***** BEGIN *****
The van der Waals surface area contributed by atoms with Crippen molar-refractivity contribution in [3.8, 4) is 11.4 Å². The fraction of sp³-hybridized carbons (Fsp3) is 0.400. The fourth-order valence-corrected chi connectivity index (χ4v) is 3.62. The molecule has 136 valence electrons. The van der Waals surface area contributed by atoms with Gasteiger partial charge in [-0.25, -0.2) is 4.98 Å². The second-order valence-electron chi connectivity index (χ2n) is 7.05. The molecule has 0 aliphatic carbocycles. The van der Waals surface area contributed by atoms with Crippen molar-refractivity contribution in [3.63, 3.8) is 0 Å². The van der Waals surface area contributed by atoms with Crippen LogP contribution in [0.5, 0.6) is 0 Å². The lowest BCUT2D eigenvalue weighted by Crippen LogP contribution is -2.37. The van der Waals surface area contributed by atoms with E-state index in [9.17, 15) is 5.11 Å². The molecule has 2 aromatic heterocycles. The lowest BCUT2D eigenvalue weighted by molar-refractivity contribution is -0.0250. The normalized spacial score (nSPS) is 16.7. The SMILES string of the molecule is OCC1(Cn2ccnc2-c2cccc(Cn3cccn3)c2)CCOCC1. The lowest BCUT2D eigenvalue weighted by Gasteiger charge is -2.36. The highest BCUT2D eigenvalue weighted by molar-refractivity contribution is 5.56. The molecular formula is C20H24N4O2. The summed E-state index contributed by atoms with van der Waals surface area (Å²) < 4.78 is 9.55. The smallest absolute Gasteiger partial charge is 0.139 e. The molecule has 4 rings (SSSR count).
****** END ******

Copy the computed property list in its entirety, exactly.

The van der Waals surface area contributed by atoms with Crippen molar-refractivity contribution in [3.8, 4) is 11.4 Å². The fraction of sp³-hybridized carbons (Fsp3) is 0.400. The fourth-order valence-corrected chi connectivity index (χ4v) is 3.62. The molecule has 136 valence electrons. The van der Waals surface area contributed by atoms with Gasteiger partial charge in [-0.25, -0.2) is 4.98 Å². The second-order valence-electron chi connectivity index (χ2n) is 7.05. The molecule has 0 aliphatic carbocycles. The van der Waals surface area contributed by atoms with Crippen molar-refractivity contribution in [3.63, 3.8) is 0 Å². The van der Waals surface area contributed by atoms with Crippen LogP contribution in [0.5, 0.6) is 0 Å². The lowest BCUT2D eigenvalue weighted by Crippen LogP contribution is -2.37. The van der Waals surface area contributed by atoms with E-state index in [9.17, 15) is 5.11 Å². The molecule has 2 aromatic heterocycles. The lowest BCUT2D eigenvalue weighted by molar-refractivity contribution is -0.0250. The normalized spacial score (nSPS) is 16.7. The SMILES string of the molecule is OCC1(Cn2ccnc2-c2cccc(Cn3cccn3)c2)CCOCC1. The lowest BCUT2D eigenvalue weighted by Gasteiger charge is -2.36. The highest BCUT2D eigenvalue weighted by molar-refractivity contribution is 5.56. The molecular formula is C20H24N4O2. The summed E-state index contributed by atoms with van der Waals surface area (Å²) < 4.78 is 9.55. The smallest absolute Gasteiger partial charge is 0.139 e. The molecule has 4 rings (SSSR count).